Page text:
“It should be quiet in here. You should be studying for the quiz!”
“Sit down and do your work, I want it quiet in here!”
I have heard these directions, and others like them many, many times through the years, and I just do not get it. When I am trying to learn something, especially something difficult to understand, I need to talk to people. I need to compare my understanding with another’s understanding. I think we all do. That’s why we have meetings! Can you imagine a staff meeting where the trainer said “I want you all to read this article, and study it. Tomorrow you are going to implement this new procedure, so study! Quiet!”
It doesn’t work like that. When we teachers are learning something new, we talk about it. A lot. We compare understandings. We argue about understandings. We challenge each other. We draw diagrams. We discuss. We get excited! So why don’t we let kids do that? It seems to me when kids are studying for a test the room should be noisy. Kids should be talking about the topic. They should be challenging each others understandings. They should be helping each other with clues. They should be giving high fives to each other. The room should not be quiet. Quiet is not the same as engaged. Quiet does not mean on task, and quite does not mean learning is happening.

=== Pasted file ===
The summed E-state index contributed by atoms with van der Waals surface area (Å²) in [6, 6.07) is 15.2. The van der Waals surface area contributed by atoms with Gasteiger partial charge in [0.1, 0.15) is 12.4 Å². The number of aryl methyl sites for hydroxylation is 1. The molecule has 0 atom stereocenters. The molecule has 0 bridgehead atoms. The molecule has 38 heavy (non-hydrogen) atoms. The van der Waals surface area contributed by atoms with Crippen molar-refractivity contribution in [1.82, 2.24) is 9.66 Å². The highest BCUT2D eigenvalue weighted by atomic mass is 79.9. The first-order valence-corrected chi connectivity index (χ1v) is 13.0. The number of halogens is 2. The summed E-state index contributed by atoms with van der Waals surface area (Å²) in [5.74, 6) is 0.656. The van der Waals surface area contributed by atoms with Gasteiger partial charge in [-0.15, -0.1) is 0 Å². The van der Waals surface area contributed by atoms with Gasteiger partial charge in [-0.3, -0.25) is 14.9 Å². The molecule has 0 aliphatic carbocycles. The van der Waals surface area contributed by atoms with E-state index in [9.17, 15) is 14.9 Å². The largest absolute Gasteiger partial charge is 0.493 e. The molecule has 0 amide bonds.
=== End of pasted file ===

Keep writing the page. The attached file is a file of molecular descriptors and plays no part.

This year I am doing it, I am ditching the points. After years of pretending that giving points for assignments was an objective way of giving grades, I am finally admitting that all those points really do is keep track of how many assignments a student does. Points do not measure what a student knows or can do. They measure what the teacher wants measured, which is too often not the standards the class is supposed to be focused on. They measure compliance, not competence, and certainly not mastery. And don’t get me started about “Extra Credit.”
So no points this year. Students get a ‘P’ or an ‘N’ for each project. ‘P’ means the student did a proficient job at what they were asked to do. An ‘N’ means the work needs more attention. So far students have a lot of ‘N’s. And they keep redoing things, and the work keeps getting better. Eventually the project gets the ‘P’. And no one is complaining, it is amazing. The students share work with me, I give feedback, they consider the feedback and make a decision as to what to do about it, and keep going. We are only a month into the year and everyone is at a different level, doing different work. Every student has an individual learning goal for each day. And best of all, as I walk around the room I see more actual engagement than I have ever seen. I know it is only a month into the year, but I am really liking what I see so far.